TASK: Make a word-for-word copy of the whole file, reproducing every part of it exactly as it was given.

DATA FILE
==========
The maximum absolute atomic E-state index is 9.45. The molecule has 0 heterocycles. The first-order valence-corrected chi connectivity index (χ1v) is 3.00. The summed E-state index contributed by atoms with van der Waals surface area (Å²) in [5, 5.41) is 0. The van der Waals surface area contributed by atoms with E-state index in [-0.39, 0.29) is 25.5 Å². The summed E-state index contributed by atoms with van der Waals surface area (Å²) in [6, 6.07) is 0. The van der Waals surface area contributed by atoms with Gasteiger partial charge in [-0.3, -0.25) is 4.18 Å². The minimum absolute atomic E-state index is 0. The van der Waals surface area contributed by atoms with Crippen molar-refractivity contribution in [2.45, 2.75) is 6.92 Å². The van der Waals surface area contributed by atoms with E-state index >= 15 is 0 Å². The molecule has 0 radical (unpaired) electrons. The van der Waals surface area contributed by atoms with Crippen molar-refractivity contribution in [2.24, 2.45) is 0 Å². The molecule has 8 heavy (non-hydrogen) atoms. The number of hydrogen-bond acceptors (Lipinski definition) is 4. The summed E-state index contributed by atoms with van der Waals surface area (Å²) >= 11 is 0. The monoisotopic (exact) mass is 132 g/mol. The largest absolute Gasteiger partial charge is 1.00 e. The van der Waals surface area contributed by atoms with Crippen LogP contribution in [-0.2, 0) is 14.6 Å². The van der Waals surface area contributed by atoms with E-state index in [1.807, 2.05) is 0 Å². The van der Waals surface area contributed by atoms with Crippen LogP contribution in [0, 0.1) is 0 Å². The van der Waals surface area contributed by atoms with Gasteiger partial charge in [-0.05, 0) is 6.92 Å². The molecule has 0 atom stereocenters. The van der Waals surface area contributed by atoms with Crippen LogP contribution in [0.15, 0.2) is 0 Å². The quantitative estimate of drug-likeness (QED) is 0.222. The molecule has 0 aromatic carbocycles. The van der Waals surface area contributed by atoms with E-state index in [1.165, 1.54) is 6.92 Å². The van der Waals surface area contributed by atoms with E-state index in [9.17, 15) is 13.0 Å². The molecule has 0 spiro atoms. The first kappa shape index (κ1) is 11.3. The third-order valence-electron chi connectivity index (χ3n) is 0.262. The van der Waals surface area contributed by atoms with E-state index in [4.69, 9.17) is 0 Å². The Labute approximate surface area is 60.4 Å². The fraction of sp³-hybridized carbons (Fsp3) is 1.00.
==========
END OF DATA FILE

The maximum absolute atomic E-state index is 9.45. The molecule has 0 heterocycles. The first-order valence-corrected chi connectivity index (χ1v) is 3.00. The summed E-state index contributed by atoms with van der Waals surface area (Å²) in [5, 5.41) is 0. The van der Waals surface area contributed by atoms with E-state index in [-0.39, 0.29) is 25.5 Å². The summed E-state index contributed by atoms with van der Waals surface area (Å²) in [6, 6.07) is 0. The van der Waals surface area contributed by atoms with Gasteiger partial charge in [-0.3, -0.25) is 4.18 Å². The minimum absolute atomic E-state index is 0. The van der Waals surface area contributed by atoms with Crippen molar-refractivity contribution in [2.45, 2.75) is 6.92 Å². The van der Waals surface area contributed by atoms with E-state index >= 15 is 0 Å². The molecule has 0 radical (unpaired) electrons. The van der Waals surface area contributed by atoms with Crippen molar-refractivity contribution in [2.24, 2.45) is 0 Å². The molecule has 8 heavy (non-hydrogen) atoms. The number of hydrogen-bond acceptors (Lipinski definition) is 4. The summed E-state index contributed by atoms with van der Waals surface area (Å²) >= 11 is 0. The monoisotopic (exact) mass is 132 g/mol. The largest absolute Gasteiger partial charge is 1.00 e. The van der Waals surface area contributed by atoms with Crippen LogP contribution in [-0.2, 0) is 14.6 Å². The van der Waals surface area contributed by atoms with E-state index in [1.807, 2.05) is 0 Å². The van der Waals surface area contributed by atoms with Crippen LogP contribution in [0, 0.1) is 0 Å². The van der Waals surface area contributed by atoms with Gasteiger partial charge in [-0.05, 0) is 6.92 Å². The molecule has 0 atom stereocenters. The van der Waals surface area contributed by atoms with Crippen LogP contribution in [0.15, 0.2) is 0 Å². The quantitative estimate of drug-likeness (QED) is 0.222. The molecule has 0 aromatic carbocycles. The van der Waals surface area contributed by atoms with E-state index in [1.165, 1.54) is 6.92 Å². The van der Waals surface area contributed by atoms with E-state index in [9.17, 15) is 13.0 Å². The molecule has 0 spiro atoms. The first kappa shape index (κ1) is 11.3. The third-order valence-electron chi connectivity index (χ3n) is 0.262. The van der Waals surface area contributed by atoms with E-state index in [4.69, 9.17) is 0 Å². The Labute approximate surface area is 60.4 Å². The fraction of sp³-hybridized carbons (Fsp3) is 1.00.